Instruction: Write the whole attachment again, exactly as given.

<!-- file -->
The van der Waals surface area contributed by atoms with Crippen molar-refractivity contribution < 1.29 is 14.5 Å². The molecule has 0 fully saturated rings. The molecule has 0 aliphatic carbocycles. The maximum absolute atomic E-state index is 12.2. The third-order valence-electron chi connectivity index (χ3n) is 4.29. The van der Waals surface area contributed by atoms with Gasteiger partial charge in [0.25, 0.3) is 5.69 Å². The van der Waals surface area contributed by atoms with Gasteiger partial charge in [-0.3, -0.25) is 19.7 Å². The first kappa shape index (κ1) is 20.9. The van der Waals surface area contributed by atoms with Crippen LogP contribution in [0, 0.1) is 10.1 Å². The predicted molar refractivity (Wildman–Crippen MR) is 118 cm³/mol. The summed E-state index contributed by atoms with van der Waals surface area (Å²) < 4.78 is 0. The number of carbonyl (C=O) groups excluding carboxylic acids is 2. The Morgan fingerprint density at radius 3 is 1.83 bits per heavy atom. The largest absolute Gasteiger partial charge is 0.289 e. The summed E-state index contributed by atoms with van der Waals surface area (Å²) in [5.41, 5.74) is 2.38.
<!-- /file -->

The van der Waals surface area contributed by atoms with Crippen molar-refractivity contribution < 1.29 is 14.5 Å². The molecule has 0 fully saturated rings. The molecule has 0 aliphatic carbocycles. The maximum absolute atomic E-state index is 12.2. The third-order valence-electron chi connectivity index (χ3n) is 4.29. The van der Waals surface area contributed by atoms with Gasteiger partial charge in [0.25, 0.3) is 5.69 Å². The van der Waals surface area contributed by atoms with Gasteiger partial charge in [-0.3, -0.25) is 19.7 Å². The first kappa shape index (κ1) is 20.9. The van der Waals surface area contributed by atoms with Crippen LogP contribution in [0, 0.1) is 10.1 Å². The predicted molar refractivity (Wildman–Crippen MR) is 118 cm³/mol. The summed E-state index contributed by atoms with van der Waals surface area (Å²) < 4.78 is 0. The number of carbonyl (C=O) groups excluding carboxylic acids is 2. The Morgan fingerprint density at radius 3 is 1.83 bits per heavy atom. The largest absolute Gasteiger partial charge is 0.289 e. The summed E-state index contributed by atoms with van der Waals surface area (Å²) in [5.41, 5.74) is 2.38.